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LOS ANGELES (Reuters) - The first episode of Charlie Sheen's new comedy "Anger Management" opens with the actor hitting a punching bag and shouting: "You can't fire me. I quit!" It ends with his character jumping into bed with a hot chick.
That behavior may look and sound like the character on his old TV show, hit comedy "Two And a Half Men," as well as the real-life Sheen. But the Hollywood bad boy who was fired from "Men" last year in a public dispute with its makers, insists that "Anger Management," which debuts on the FX network on Thursday, is different.
"Anger Management" creator Bruce Helford agrees.
"It's a really interesting evolution for Charlie Sheen, as well as for the character," Helford told Reuters.
Sheen's character on "Men", Charlie Harper, was a boozing, womanizing bachelor who had failed to grow up. The new Charlie Goodson on "Anger Management" has a teenage daughter and is fully aware he needs to deal with his anger.
Sheen, 46, has said in a YouTube promotion that Goodson is "really smart, really funny. I think it's going to be refreshing for people to see this character, unlike a guy (Harper) who has two moves - drunk and drunker."
"C'mon," he quips as he walks away unscathed from an explosive train wreck in another video promotion for the new series, "everyone deserves a 24th chance."
But if Sheen's fans tune in on Thursday, they will be right to think that both Charlies - the thrice divorced actor and one-time cocaine addict with a penchant for call girls and the skirt-chasing TV character Harper - sound a lot like this new creation.
Indeed, "Anger Management" therapist Goodson is divorced and sex mad - at least initially.
"Charlie and I both agreed that for the first couple of episodes, people are going to be watching largely because of all that craziness last year. So we thought, let's have some fun with that," Helford told Reuters.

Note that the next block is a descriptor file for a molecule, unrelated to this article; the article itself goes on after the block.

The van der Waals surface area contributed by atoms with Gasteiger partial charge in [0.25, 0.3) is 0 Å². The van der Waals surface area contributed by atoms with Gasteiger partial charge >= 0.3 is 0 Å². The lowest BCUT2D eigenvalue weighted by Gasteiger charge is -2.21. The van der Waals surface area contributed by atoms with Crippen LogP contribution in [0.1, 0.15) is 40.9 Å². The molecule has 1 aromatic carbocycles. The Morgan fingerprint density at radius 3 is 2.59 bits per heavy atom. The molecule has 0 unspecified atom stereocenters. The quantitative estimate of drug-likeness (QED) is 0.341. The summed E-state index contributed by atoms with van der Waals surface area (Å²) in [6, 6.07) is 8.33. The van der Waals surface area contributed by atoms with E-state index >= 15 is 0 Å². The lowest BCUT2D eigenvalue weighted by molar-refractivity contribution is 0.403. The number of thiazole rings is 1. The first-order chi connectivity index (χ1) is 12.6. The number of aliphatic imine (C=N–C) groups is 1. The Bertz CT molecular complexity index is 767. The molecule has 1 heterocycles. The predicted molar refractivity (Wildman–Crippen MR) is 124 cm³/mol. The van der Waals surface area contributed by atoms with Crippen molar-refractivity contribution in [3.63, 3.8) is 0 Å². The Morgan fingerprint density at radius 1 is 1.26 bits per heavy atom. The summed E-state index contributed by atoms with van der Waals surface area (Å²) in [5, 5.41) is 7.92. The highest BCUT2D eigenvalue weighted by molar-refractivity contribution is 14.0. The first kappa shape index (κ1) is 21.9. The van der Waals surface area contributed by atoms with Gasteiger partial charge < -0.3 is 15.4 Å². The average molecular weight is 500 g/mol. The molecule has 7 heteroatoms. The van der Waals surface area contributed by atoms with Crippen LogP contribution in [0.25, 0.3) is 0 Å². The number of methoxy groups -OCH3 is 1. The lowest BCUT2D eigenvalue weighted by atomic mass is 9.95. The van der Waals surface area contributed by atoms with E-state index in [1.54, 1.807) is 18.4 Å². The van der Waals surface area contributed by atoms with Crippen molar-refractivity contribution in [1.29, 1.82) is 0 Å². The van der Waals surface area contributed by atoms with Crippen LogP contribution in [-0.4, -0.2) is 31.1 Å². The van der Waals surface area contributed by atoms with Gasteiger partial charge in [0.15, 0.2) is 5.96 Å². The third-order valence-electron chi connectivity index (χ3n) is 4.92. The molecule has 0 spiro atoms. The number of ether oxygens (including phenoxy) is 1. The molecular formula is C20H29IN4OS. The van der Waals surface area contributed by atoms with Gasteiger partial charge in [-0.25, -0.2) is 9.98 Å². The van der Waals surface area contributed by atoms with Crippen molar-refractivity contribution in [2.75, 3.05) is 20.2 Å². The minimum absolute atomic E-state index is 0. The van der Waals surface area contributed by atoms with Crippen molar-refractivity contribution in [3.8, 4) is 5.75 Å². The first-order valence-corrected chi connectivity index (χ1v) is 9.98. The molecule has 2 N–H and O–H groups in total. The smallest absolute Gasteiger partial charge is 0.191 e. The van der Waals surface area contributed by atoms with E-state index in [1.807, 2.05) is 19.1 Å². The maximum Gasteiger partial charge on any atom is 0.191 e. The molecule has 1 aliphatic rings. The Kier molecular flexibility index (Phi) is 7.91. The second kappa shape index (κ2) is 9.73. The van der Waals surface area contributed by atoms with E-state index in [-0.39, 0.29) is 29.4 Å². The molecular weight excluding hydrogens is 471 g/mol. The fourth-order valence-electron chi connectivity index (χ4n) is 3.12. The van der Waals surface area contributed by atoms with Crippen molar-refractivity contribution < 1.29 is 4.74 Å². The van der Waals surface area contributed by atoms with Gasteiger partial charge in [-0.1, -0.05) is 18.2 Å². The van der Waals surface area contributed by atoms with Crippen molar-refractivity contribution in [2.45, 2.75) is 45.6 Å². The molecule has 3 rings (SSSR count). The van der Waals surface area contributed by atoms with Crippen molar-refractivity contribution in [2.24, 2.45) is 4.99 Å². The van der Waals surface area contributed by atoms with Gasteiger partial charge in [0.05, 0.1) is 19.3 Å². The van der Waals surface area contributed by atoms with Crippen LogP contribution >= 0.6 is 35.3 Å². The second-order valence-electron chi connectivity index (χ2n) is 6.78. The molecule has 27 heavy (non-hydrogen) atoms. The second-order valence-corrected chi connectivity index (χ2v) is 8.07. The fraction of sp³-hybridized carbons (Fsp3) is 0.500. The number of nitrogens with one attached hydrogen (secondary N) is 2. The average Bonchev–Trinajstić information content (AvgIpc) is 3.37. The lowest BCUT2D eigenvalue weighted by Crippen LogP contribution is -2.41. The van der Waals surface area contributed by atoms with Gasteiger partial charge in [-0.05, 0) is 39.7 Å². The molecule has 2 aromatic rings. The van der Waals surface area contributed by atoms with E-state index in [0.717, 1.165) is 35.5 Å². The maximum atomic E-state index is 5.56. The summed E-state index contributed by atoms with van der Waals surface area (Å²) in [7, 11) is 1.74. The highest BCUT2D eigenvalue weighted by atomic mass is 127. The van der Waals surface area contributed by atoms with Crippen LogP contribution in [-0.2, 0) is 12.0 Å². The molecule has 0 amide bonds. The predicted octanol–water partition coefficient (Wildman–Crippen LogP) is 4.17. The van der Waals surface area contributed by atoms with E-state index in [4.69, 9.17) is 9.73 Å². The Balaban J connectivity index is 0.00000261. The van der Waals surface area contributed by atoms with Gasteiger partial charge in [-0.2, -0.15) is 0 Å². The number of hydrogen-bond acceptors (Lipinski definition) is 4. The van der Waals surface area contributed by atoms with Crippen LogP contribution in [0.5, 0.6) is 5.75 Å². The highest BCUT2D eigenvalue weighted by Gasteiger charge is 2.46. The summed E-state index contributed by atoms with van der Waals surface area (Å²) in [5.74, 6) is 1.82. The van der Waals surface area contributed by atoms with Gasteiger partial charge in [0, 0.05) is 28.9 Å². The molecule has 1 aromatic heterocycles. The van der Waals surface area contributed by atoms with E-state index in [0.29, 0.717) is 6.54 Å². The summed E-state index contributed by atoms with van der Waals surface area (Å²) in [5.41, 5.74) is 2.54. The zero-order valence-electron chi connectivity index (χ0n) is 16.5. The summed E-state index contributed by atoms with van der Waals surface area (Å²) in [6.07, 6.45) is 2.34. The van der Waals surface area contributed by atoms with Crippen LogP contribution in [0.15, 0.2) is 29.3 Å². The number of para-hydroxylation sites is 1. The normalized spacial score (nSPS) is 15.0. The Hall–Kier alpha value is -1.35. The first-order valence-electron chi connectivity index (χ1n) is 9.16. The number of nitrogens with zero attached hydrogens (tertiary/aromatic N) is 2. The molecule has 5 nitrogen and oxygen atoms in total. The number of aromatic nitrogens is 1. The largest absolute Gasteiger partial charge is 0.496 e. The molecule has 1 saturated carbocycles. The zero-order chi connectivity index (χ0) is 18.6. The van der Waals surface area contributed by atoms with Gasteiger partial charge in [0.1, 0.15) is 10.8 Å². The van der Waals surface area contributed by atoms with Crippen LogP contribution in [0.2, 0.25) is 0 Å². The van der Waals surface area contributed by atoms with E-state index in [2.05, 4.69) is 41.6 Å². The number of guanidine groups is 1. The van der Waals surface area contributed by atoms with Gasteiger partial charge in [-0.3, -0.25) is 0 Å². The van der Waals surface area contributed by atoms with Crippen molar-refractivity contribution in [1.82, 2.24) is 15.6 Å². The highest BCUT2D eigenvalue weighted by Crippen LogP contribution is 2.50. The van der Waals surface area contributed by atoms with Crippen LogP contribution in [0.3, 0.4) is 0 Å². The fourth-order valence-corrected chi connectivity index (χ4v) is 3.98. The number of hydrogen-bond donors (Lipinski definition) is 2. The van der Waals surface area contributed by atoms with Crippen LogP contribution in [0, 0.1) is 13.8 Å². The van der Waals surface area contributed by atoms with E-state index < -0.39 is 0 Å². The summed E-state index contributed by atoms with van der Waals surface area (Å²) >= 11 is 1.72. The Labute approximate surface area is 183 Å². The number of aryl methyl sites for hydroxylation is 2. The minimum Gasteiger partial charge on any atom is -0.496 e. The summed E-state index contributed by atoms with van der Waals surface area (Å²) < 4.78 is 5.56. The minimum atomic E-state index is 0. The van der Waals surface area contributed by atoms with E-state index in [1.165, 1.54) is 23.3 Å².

"But by episode three, it's got to be about the show and the characters. Charlie has moved on from that. He is trying to prove himself, make amends," Helford added.
In a recent interview for the July issue of Playboy magazine, Sheen called the weeks and months after his March 2011 firing from "Men," a "psychotic break."
That period included bizarre rants on YouTube in which he boasted of having tiger blood in his veins and his live stage show, "My Violent Torpedo of Truth: Defeat is Not an Option," that initially bombed with fans.
During his years on "Two And a Half Men," Sheen would admit sharing some common traits with Harper, but Helford said Goodson - a former minor league baseball player turned anger therapist with more problems than his patients - was "way more mature" than the old character.
On "Men," Helford said Sheen had little influence in terms of character and plot. "He was a hired gun. He was there. The show had been created. They didn't run the stories by him."
So when the two men sat down to discuss "Anger Management," Sheen was keen to make a contribution - and change direction.
"He really didn't want to play that juvenile guy who was just chasing girls all the time and who was kind of a joke. He is a much smarter, more complicated, more sophisticated character," said Helford.
And the actor was keen to make amends. One of Sheen's ex-wives - Denise Richards - appears in a guest role on "Anger Management," and Sheen's dad, "The West Wing" actor Martin Sheen, portrays his father in one episode.
"Charlie wanted to work with Denise and he wanted to work with his dad. He gets to do a lot of wish fulfillment," Helford said. "Now, we are all waiting for America to tell us if they like it."
Reporting By Jill Serjeant